SummerHill already has a project under way in Fremont — a 24-townhome development called Mission Place at Arcos Common and Driscoll Road. The city has been a top choice of homebuilders, with KB Home last year winning Patterson Ranch, a massive single-family development site. In the Warm Springs district, several major residential projects are in the planning stage, including massive ones from Lennar and Toll Bros.

The city council is slated to accept SummerHill's bid at its meeting July 14.

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After years and years, Los Gatos approves North 40 land-use framework — Really!

Thursday June 18th, 2015 // Silicon Valley Business Journal

By Nathan Donato-Weinstein

The Los Gatos Town Council late Wednesday approved the land-use guidelines for the town's so-called "North 40" area, a major milestone that comes after years — even decades — of false starts.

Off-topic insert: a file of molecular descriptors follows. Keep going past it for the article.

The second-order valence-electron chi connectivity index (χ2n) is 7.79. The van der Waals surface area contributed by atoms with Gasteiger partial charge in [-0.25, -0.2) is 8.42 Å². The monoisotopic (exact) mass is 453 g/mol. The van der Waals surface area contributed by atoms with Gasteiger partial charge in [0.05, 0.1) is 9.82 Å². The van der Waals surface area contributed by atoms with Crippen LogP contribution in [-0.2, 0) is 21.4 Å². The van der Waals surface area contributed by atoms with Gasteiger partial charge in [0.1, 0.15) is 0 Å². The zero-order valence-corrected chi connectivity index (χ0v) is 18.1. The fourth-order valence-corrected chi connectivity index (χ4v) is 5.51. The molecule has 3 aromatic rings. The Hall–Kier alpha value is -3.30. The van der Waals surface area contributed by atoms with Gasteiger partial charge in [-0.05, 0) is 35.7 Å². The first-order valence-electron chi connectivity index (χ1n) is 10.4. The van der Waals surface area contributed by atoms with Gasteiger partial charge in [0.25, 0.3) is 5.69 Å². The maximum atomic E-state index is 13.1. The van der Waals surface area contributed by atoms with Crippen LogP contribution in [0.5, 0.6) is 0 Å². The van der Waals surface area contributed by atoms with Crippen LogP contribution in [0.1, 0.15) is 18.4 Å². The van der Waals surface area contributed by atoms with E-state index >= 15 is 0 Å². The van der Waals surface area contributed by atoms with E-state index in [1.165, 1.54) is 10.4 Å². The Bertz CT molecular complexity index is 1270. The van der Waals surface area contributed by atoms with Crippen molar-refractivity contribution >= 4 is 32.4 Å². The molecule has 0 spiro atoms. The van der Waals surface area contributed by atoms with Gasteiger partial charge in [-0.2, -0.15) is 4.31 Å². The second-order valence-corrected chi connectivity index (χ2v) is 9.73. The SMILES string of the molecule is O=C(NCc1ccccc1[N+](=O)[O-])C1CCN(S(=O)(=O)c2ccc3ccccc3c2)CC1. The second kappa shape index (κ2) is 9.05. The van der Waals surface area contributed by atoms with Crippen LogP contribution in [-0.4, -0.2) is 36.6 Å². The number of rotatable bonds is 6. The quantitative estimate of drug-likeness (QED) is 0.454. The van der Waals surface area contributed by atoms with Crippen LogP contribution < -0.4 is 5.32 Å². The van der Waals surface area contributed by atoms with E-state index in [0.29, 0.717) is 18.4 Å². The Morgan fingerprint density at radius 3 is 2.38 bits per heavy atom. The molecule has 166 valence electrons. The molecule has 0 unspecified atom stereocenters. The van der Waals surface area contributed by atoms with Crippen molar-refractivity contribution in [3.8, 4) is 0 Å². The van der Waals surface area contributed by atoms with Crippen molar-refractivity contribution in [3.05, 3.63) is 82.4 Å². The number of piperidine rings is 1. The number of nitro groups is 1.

The 3-2 vote sets the stage for the transformation of the last remaining large piece of undeveloped land in Los Gatos, which is actually about 44 acres.

If this sounds familiar, you're right: Back in April, I wrote about the town signaling its support for key elements of the new specific plan. But it did not formally adopt the plan until last night's vote, when officials also worked out some key sticking points.

They got through all the policy issues and essentially adopted the specific plan, zoning code changes, general plan changes, all the CEQA findings," assistant town manager Laurel Prevetti told me today. "They basically finished the work."